When I had lunch with the FT's Rob Grimshaw, we spent all of our time talking about two sources of revenue: advertising, on the one hand, and subscriptions, on the other. Little did I imagine there was a third coming just around the corner: lawsuits!
In what will go down as one of the more bizarre (and unintentionally hilarious) lawsuits we've seen in quite some time, the newspaper filed a lawsuit against Steve Schwarzman's Blackstone Group on Wednesday for sharing an FT username and password instead of setting up separate accounts for its employees.
The suit claims that the "FT is entitled to actual and/or statutory damages; those defendants' profits arising from infringements", and "increased statutory damages" owing to the willful nature of the infringements.
This could be one instance where Blackstone is thankful for not having made much money of late: it might even be able to say that its infringements led to losses rather than profits.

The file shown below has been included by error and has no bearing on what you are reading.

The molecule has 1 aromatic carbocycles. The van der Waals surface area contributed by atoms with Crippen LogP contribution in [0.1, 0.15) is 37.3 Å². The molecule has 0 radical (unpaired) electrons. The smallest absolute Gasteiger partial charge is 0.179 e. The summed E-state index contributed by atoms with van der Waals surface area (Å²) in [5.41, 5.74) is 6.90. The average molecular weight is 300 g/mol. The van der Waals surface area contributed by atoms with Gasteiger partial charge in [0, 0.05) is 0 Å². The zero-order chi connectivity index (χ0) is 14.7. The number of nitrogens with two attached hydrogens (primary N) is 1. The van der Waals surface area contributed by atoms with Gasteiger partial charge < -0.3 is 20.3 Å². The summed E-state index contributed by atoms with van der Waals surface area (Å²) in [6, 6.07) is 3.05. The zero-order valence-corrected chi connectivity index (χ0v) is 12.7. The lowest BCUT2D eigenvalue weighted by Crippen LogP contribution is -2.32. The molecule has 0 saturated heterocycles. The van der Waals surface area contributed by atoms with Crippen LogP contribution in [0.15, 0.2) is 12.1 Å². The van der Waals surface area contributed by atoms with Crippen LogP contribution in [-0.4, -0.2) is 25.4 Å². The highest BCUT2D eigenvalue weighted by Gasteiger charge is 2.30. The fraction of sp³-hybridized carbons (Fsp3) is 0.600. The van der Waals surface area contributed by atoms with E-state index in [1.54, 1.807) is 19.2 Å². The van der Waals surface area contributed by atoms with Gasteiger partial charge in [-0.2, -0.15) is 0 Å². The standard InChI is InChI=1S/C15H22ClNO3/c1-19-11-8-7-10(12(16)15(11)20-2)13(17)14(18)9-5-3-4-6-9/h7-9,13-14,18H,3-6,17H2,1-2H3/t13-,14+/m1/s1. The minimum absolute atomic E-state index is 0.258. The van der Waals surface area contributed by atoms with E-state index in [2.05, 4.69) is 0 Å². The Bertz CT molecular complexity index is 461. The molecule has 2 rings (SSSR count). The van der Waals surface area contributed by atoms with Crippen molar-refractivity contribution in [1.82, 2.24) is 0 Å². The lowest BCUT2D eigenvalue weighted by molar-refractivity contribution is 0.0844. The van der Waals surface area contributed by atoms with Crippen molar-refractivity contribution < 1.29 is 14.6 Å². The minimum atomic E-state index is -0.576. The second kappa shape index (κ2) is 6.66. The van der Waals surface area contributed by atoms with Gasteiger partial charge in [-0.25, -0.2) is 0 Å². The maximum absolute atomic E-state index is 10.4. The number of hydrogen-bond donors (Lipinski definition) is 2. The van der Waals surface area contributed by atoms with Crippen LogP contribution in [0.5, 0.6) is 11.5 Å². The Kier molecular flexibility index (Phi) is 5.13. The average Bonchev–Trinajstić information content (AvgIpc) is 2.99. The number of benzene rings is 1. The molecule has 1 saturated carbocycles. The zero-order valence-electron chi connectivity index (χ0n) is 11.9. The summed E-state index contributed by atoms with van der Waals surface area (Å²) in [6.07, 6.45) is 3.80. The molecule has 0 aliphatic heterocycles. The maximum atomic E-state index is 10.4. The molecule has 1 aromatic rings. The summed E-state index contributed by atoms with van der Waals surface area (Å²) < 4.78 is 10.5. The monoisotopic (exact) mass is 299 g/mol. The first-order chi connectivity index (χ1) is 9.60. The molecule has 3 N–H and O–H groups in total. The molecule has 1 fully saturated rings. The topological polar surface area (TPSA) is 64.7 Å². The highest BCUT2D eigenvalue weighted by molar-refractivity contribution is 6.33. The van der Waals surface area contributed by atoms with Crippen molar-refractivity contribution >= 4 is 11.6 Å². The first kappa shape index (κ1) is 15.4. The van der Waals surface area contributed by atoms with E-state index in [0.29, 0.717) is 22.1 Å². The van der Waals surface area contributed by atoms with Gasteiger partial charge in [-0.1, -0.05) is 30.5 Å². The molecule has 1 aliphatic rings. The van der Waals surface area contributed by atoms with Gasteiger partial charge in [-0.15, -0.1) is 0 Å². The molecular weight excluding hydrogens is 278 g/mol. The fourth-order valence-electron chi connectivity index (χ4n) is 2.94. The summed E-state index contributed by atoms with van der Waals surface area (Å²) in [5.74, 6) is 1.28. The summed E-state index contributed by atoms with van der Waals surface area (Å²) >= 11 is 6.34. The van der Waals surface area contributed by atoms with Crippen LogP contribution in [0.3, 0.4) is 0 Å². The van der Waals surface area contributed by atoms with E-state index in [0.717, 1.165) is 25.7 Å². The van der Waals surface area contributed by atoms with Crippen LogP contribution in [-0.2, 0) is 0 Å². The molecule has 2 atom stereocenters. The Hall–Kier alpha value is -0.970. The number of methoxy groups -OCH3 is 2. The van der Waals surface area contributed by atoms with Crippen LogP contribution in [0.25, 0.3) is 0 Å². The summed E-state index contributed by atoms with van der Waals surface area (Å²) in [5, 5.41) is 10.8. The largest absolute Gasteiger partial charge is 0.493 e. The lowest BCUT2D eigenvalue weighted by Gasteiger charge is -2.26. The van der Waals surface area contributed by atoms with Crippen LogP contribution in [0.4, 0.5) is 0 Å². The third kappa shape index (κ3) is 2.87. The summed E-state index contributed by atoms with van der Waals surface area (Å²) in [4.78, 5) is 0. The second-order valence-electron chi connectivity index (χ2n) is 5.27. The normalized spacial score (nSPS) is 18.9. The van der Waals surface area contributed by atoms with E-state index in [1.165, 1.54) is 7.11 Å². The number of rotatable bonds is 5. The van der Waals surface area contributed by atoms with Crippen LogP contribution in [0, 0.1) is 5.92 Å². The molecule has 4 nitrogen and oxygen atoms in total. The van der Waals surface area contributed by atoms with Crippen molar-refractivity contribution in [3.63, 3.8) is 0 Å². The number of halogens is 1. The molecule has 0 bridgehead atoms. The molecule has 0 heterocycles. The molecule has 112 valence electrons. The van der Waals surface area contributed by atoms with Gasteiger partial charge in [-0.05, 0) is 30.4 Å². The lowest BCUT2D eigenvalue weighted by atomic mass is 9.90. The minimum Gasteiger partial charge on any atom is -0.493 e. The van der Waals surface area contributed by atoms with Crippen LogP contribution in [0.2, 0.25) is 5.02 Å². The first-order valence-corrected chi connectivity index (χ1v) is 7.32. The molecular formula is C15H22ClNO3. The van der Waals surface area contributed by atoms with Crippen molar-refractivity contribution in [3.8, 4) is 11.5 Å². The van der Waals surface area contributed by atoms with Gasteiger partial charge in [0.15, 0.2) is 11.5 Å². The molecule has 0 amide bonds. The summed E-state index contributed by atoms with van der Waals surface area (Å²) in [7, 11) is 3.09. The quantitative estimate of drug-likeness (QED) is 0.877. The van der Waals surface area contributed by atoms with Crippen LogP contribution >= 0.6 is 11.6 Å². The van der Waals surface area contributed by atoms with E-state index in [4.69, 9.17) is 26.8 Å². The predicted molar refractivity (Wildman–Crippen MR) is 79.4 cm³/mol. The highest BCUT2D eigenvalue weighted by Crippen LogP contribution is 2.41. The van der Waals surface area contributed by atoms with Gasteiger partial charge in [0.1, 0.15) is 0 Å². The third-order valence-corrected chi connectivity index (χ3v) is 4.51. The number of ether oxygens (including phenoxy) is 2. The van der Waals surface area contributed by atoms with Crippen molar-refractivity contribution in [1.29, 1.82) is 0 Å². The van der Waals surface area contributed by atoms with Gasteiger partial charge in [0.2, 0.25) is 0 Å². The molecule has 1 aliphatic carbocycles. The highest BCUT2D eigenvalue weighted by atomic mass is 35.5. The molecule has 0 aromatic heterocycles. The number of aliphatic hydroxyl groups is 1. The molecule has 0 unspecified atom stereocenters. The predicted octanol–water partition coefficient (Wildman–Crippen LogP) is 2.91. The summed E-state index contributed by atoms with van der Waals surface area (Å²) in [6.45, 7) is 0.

But the lawsuit does shed some light on how successful FT.com has been at getting its user base to register: it says that the site has 7.1 million unique visitors each month, and just 1 million registered users. Which means that only 14% of FT.com's visitors have registered.
This is actually a natural downside of the subscription model. When faced with a subscription firewall, people who know subscribers are going to ask those subscribers if they can use their username and password to get past the firewall. It's an inevitability, no matter how many lawsuits the FT files. And as a result, those users will never register themselves. If you want to maximize the number of unique users who register, it's a good idea not to have a subscription model at all.